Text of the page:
Pennsylvania Temporarily Schedules Xylazine as Controlled Substance

The  Pennsylvania Department of Health today announced it has taken formal action to limit access to xylazine, temporarily scheduling it as a controlled substance. Commonly known as “tranq,” xylazine is a powerful sedative approved for veterinary use but one that is increasingly found in Pennsylvania’s illicit drug supply. The Department’s scheduling preserves the legitimate use of the drug by veterinarians and farmers on livestock and other animals.

Acting Secretary of Health Dr. Debra Bogen submitted notice to temporarily add xylazine to the list of schedule III drugs under Pennsylvania’s Controlled Substance, Drug, Device, and Cosmetic Act. The notice will be published in the Pennsylvania Bulletin on Saturday, June 3, 2023, when the action takes effect.

“This action will protect veterinarians and other legitimate users and manufacturers of xylazine, which is an important medication for animal sedation, while also creating penalties for people who add illicit xylazine to the drug supply that is harming people in our communities,” said Dr. Bogen. “Our focus remains on developing strategies that help connect people with substance use disorder to treatment and other resources.”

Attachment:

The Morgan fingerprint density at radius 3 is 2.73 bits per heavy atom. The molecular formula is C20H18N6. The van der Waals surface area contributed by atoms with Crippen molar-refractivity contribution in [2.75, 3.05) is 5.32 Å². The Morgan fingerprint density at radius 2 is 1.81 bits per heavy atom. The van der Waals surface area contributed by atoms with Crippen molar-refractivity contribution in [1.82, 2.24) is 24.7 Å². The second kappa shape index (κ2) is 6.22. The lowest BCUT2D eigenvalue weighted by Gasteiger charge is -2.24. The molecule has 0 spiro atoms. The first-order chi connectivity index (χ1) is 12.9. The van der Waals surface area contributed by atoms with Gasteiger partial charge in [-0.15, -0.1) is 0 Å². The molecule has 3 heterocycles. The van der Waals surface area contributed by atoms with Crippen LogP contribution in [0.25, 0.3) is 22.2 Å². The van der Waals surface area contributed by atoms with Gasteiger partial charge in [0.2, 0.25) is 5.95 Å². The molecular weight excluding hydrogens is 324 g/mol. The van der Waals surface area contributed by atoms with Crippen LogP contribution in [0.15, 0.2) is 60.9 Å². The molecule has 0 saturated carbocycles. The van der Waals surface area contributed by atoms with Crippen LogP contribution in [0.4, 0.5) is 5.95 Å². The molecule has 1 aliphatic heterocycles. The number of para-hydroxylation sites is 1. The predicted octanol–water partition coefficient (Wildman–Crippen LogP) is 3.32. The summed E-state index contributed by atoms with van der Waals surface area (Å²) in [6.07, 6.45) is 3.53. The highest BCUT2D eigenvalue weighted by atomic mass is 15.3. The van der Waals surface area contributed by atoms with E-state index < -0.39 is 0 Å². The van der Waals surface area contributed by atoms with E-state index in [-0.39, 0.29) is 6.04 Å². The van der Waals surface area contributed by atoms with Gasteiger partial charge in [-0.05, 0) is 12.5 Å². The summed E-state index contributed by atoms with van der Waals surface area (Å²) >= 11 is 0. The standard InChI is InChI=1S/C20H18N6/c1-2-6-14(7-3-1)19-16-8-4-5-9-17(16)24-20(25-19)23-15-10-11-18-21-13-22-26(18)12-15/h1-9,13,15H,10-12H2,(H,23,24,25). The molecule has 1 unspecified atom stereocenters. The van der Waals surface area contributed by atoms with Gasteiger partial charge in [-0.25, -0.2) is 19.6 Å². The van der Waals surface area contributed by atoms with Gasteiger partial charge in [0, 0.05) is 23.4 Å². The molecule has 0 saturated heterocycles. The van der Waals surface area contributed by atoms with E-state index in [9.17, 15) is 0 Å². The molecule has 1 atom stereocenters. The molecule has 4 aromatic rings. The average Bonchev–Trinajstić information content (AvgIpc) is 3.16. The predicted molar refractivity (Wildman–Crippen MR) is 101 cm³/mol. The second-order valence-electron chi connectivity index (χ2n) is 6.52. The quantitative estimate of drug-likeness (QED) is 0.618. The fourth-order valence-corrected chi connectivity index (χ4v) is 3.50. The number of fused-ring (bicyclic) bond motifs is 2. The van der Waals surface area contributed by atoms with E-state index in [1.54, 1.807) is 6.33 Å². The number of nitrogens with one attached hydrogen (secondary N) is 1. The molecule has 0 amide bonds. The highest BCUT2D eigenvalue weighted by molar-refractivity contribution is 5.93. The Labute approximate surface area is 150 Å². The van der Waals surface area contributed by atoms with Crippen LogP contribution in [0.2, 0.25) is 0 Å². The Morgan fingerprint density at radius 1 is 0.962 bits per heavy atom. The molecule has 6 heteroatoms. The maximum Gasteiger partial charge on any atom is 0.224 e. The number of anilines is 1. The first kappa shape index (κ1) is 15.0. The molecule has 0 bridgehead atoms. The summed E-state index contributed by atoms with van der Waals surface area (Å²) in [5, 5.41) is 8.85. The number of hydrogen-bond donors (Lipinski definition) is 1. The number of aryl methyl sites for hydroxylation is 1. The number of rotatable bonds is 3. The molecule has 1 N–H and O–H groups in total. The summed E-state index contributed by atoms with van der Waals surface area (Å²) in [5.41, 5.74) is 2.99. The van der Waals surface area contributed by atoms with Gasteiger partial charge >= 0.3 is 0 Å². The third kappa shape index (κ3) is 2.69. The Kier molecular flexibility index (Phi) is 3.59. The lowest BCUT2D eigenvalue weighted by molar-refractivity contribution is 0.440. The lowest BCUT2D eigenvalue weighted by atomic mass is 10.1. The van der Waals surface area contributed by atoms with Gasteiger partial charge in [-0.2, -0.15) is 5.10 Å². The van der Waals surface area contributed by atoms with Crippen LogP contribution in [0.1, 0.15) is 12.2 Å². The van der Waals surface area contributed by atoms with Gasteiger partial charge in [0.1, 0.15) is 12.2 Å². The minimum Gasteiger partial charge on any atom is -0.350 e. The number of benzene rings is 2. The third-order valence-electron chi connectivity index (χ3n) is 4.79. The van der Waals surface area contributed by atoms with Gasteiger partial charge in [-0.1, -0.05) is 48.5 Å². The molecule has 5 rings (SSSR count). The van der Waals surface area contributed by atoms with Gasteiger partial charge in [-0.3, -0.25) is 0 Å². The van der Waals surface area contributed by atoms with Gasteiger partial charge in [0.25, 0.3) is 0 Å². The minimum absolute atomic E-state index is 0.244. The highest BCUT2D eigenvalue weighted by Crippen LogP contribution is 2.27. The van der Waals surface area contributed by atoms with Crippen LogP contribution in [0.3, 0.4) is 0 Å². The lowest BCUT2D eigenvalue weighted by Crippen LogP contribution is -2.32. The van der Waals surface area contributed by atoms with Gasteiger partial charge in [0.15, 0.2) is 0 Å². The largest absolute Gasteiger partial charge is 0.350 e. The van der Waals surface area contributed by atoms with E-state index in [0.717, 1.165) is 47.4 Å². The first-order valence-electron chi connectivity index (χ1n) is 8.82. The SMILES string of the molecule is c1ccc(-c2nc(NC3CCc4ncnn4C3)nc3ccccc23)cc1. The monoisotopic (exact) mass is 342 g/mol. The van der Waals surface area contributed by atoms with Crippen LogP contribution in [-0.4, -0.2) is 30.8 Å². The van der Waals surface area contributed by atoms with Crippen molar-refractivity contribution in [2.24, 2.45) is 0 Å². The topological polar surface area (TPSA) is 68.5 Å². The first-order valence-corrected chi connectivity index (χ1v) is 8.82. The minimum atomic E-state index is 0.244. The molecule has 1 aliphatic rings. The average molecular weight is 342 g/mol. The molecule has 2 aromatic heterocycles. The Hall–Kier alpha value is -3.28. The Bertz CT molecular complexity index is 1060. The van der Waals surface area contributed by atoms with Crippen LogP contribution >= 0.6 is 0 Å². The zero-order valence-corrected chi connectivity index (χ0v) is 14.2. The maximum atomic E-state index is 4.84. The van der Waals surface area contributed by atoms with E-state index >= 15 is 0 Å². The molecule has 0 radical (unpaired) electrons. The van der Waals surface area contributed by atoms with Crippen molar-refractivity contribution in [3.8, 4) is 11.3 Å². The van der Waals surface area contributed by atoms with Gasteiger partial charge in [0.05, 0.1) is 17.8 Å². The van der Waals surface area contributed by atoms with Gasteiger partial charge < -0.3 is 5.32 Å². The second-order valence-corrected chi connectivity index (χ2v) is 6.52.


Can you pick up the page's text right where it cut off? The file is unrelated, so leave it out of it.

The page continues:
Additionally, making xylazine a controlled substance will assist law enforcement agencies in bringing people to justice who illegally add xylazine to the illicit drug supply and harm others.

“District attorneys across Pennsylvania are grateful that this illicit dangerous drug, xylazine, is being scheduled as a controlled substance,” said Greg Rowe, with the Pennsylvania District Attorneys’ Association. “There is no legitimate human purpose for its use. Scheduling xylazine will allow law enforcement and prosecutors to investigate and hold drug traffickers seeking to sell it in our communities, often to unsuspecting users, accountable.”

People often are exposed to xylazine, knowingly or unknowingly, in combination with other drugs, particularly illicit fentanyl. Xylazine is a growing issue across Pennsylvania. In 2017, xylazine contributed to 90 overdose deaths, but in 2021, it contributed to 575 overdose deaths across 30 counties – an increase of over 600 percent in just 5 years. It’s also becoming increasingly prevalent in Philadelphia – in 2021, the City of Philadelphia reported that 90 percent of street opioid samples tested contained xylazine.

Last year, the FDA warned that xylazine is not safe for use in humans. Xylazine use may result in skin ulcers and abscesses that drain pus, have decaying tissue and bacterial infections, and which can lead to amputation.

Even though xylazine is not an opioid, an opioid-reversal medication like naloxone should still be administered in instances where signs of an overdose are present, because xylazine is most often mixed with an opioid, like fentanyl. If xylazine was involved, the person may still appear sedated after their breathing has returned.